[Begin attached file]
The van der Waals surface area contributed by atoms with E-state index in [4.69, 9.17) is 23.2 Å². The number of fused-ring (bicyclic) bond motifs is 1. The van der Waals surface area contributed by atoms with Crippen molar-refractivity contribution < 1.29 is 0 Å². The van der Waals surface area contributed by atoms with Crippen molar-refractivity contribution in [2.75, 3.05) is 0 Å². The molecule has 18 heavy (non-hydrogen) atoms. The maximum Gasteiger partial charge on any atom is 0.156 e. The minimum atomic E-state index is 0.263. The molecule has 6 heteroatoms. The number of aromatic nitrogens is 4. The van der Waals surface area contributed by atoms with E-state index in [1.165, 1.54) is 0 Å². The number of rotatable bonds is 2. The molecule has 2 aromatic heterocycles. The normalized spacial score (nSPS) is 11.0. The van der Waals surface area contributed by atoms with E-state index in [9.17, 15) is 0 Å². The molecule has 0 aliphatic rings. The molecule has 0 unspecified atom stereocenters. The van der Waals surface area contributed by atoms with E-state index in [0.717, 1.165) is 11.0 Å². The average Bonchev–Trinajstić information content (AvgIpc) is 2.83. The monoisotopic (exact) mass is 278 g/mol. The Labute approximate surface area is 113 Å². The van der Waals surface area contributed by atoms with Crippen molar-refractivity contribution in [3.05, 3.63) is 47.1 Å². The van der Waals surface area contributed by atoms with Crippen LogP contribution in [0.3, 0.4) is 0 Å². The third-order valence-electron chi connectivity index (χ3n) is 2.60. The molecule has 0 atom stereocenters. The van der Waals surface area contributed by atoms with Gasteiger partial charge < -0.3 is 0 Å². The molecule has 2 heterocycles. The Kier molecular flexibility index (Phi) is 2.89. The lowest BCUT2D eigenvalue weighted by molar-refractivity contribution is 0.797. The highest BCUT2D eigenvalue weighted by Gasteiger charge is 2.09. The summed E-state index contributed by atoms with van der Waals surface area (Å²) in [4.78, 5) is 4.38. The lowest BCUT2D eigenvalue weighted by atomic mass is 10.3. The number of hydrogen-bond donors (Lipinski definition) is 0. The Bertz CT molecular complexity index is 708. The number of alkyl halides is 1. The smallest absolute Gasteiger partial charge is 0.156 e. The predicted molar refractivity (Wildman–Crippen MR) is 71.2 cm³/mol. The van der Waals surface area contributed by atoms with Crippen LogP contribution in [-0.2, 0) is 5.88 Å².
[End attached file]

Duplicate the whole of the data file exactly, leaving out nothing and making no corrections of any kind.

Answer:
The van der Waals surface area contributed by atoms with E-state index in [4.69, 9.17) is 23.2 Å². The number of fused-ring (bicyclic) bond motifs is 1. The van der Waals surface area contributed by atoms with Crippen molar-refractivity contribution < 1.29 is 0 Å². The van der Waals surface area contributed by atoms with Crippen molar-refractivity contribution in [2.75, 3.05) is 0 Å². The molecule has 18 heavy (non-hydrogen) atoms. The maximum Gasteiger partial charge on any atom is 0.156 e. The minimum atomic E-state index is 0.263. The molecule has 6 heteroatoms. The number of aromatic nitrogens is 4. The van der Waals surface area contributed by atoms with E-state index in [1.165, 1.54) is 0 Å². The number of rotatable bonds is 2. The molecule has 2 aromatic heterocycles. The normalized spacial score (nSPS) is 11.0. The van der Waals surface area contributed by atoms with E-state index in [9.17, 15) is 0 Å². The molecule has 0 aliphatic rings. The molecule has 0 unspecified atom stereocenters. The van der Waals surface area contributed by atoms with E-state index in [0.717, 1.165) is 11.0 Å². The average Bonchev–Trinajstić information content (AvgIpc) is 2.83. The monoisotopic (exact) mass is 278 g/mol. The Labute approximate surface area is 113 Å². The van der Waals surface area contributed by atoms with Crippen molar-refractivity contribution in [3.05, 3.63) is 47.1 Å². The van der Waals surface area contributed by atoms with Crippen LogP contribution in [0.3, 0.4) is 0 Å². The third-order valence-electron chi connectivity index (χ3n) is 2.60. The molecule has 0 atom stereocenters. The van der Waals surface area contributed by atoms with Gasteiger partial charge < -0.3 is 0 Å². The molecule has 2 heterocycles. The Kier molecular flexibility index (Phi) is 2.89. The lowest BCUT2D eigenvalue weighted by molar-refractivity contribution is 0.797. The highest BCUT2D eigenvalue weighted by Gasteiger charge is 2.09. The summed E-state index contributed by atoms with van der Waals surface area (Å²) in [4.78, 5) is 4.38. The lowest BCUT2D eigenvalue weighted by atomic mass is 10.3. The number of hydrogen-bond donors (Lipinski definition) is 0. The Bertz CT molecular complexity index is 708. The number of alkyl halides is 1. The smallest absolute Gasteiger partial charge is 0.156 e. The predicted molar refractivity (Wildman–Crippen MR) is 71.2 cm³/mol. The van der Waals surface area contributed by atoms with Crippen LogP contribution in [-0.2, 0) is 5.88 Å².